How To Build A Budget Series Step 2: Tracking Spending


This week here at CleverDude we’re talking about how to build a plan for your money. I’m describing how I manage my finances to provide a blueprint of how to get started getting your finances back on track should you be struggling, or if you’re simply looking for ideas on how to tweak your existing process. Last time I talked about how to get a clear picture of income coming in, and monthly expenses going out. Today we’re going to talk about the day to day spending. It’s about the money you spend on morning coffee, the handful of things you pick up at the grocery store on your way home from work, and that book you bought online. Today we’re going to talk about tracking your spending.

An important component of successful financial management is tracking day to day spending.

Getting Started

Your spending can be tracked using any method that is convenient for you. Some possibilities include:

  • Word processing document
  • Spreadsheet
  • Piece of paper and pen/pencil
  • Notepad ap on your phone

You’ll also want to create a list of categories for your expenditures. You can make this as simple, or complicated as you want. You may not start with a complete list of categories, but you can add, subtract, or tweak things as you go. Here are some examples of spending categories:

  • Gas
  • Groceries
  • Household Products
  • Restaurants
  • Entertainment
  • Clothes

How To Track

The goal here is to write down every single purchase, the date, the amount, and assign it a category. The thought behind this is easy, but in practice it’s easier said than done. If you wait until you get home in the evening, you may not remember everything or their amounts. Here’s some tips to help you get everything into your tracking method:

  • Keep all receipts, or take a picture of receipts with your phone.
  • Enter purchases into a notepad ap on your phone, or text the info to yourself.
  • Spend a little time each day entering your purchases into your tracking method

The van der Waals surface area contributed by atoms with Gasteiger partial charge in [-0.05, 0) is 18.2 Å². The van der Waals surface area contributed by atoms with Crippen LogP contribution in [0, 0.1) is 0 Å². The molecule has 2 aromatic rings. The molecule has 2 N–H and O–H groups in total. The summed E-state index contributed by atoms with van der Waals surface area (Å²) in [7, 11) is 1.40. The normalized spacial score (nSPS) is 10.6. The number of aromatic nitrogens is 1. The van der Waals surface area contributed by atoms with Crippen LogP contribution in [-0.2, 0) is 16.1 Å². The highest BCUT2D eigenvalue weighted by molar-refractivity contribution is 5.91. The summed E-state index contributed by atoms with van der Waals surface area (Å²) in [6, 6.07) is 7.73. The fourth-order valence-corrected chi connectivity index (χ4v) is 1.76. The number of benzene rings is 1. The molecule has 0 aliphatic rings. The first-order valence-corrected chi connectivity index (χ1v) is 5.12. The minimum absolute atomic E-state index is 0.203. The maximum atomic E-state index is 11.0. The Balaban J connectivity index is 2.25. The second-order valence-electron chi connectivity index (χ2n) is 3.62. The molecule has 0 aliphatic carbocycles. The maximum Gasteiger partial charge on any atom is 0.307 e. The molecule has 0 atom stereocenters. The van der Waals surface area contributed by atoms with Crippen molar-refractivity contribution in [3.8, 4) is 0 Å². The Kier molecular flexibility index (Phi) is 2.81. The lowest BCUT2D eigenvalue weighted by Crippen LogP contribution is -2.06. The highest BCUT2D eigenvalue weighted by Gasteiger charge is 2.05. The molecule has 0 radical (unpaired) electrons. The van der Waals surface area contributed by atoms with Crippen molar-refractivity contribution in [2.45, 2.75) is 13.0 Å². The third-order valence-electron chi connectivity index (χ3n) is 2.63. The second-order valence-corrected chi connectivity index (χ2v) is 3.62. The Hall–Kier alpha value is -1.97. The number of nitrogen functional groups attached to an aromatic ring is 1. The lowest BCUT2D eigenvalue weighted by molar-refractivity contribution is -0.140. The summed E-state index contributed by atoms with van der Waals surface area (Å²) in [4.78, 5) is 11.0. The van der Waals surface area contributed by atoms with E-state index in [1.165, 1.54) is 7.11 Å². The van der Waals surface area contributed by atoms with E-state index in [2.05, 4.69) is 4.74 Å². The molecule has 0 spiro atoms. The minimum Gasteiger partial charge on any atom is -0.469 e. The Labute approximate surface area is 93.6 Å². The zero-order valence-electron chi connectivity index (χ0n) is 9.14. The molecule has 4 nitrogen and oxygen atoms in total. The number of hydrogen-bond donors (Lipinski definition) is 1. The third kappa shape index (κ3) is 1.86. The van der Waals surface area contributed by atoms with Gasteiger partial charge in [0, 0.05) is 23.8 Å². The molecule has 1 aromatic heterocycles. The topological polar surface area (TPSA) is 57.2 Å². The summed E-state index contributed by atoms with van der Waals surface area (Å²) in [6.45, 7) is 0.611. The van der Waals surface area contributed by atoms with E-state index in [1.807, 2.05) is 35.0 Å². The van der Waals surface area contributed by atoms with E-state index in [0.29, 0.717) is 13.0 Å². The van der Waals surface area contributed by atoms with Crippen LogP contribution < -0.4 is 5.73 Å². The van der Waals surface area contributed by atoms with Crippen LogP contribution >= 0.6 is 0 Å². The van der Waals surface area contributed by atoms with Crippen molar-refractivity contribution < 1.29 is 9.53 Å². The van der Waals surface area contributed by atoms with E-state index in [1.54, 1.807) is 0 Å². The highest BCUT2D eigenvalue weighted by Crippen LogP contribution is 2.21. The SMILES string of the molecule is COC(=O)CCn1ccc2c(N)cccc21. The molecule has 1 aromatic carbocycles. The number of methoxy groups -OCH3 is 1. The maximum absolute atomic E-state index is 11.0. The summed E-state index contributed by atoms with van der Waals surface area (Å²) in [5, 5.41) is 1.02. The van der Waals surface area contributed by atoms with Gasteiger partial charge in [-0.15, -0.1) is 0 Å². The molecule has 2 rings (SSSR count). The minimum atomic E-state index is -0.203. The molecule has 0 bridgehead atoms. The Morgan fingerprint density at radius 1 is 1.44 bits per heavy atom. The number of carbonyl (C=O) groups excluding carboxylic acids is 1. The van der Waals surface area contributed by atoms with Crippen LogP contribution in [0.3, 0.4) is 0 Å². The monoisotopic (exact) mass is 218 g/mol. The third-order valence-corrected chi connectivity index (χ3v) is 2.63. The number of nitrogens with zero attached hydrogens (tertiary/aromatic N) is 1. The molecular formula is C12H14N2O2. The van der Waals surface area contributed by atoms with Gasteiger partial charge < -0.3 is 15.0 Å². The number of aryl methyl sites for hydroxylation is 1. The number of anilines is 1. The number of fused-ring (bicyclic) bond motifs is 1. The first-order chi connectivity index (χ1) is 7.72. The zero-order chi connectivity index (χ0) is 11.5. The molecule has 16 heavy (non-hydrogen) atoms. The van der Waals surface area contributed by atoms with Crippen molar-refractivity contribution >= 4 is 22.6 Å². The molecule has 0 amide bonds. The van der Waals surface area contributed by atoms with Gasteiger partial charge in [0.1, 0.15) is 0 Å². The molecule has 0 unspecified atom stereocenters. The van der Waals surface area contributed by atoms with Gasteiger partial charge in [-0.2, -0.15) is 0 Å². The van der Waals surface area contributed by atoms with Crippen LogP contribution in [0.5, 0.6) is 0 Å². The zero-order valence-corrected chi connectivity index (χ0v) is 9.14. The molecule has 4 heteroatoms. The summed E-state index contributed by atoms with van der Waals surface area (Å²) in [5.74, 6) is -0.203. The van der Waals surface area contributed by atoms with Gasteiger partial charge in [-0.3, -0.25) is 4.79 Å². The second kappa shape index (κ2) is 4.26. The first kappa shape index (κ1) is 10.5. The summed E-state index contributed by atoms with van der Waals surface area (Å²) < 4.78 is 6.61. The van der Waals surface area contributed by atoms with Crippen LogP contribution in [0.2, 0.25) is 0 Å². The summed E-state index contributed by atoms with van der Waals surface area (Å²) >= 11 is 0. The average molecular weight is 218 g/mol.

Using the Data

As with the income and monthly expenses we talked about in the previous post, start by tracking every purchase for a month. You can certainly analyze a smaller set of data, but a month does give you a good representative sampling of your spending. Once you have a month’s worth of data, what can you do with it? What does the data tell you?

Total Spending Analysis

The first thing you should do with the data is add up all your expenditures and compare it to the “left over” amount calculated from the last post (subtracting total expenses from total income). If what you spent is greater than what you had left after paying your bills, then you are accumulating debt. That’s a problem.

Comparing your total spending to your monthly left over amount is a good start, but it’s really not enough. This analysis really needs to be done on a budget cycle basis. So, for the time period you selected as your budget cycle do the following:

  • Calculate Total Income (adding together green entries from your calendar) for the budget cycle
  • Calculate Total Expenses (adding together red entries from your calendar) for the budget cycle
  • Calculate left over funds by subtracting total expenses from total income.
  • Calculate the total spent (adding together entries from your spending tracker) for the budget cycle

Now, for each budget cycle in the month, compare the total spent to the left over funds. If your total spent is withing the left over amount in each budget cycle, you’re doing pretty well. If your spending exceeded your left over funds in any budget cycle, then you need to analyze what needs to be done differently.

Spending Habit Analysis

Your spending tracker also says a lot about your spending habits. By adding up the total for each category, you will see how much you spend in a given time period on specific activities. You can analyze this data and decide whether it represents how you want to spend your money. For example, you may find that you spent $100 on coffee during a budget cycle. This may surprise you, and cause you to make a behavior change to spend less on coffee. You may see that you spent next to nothing on clothes, and decide that you really need to upgrade your wardrobe.

Tracking your spending is a useful tool in helping to both evaluate your financial health, as well as a way to help identify areas you might want to make a behavior change. Sometimes change is necessary, and you cannot change what you don’t track!

In the first two posts in this series we’ve talked about recording information about events that have already occurred. Next we’re going to talk about shaping and controlling those events. Stop by on Friday to talk about budgeting and planning your spending!

Brought to you courtesy of Brock

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Brock Kernin

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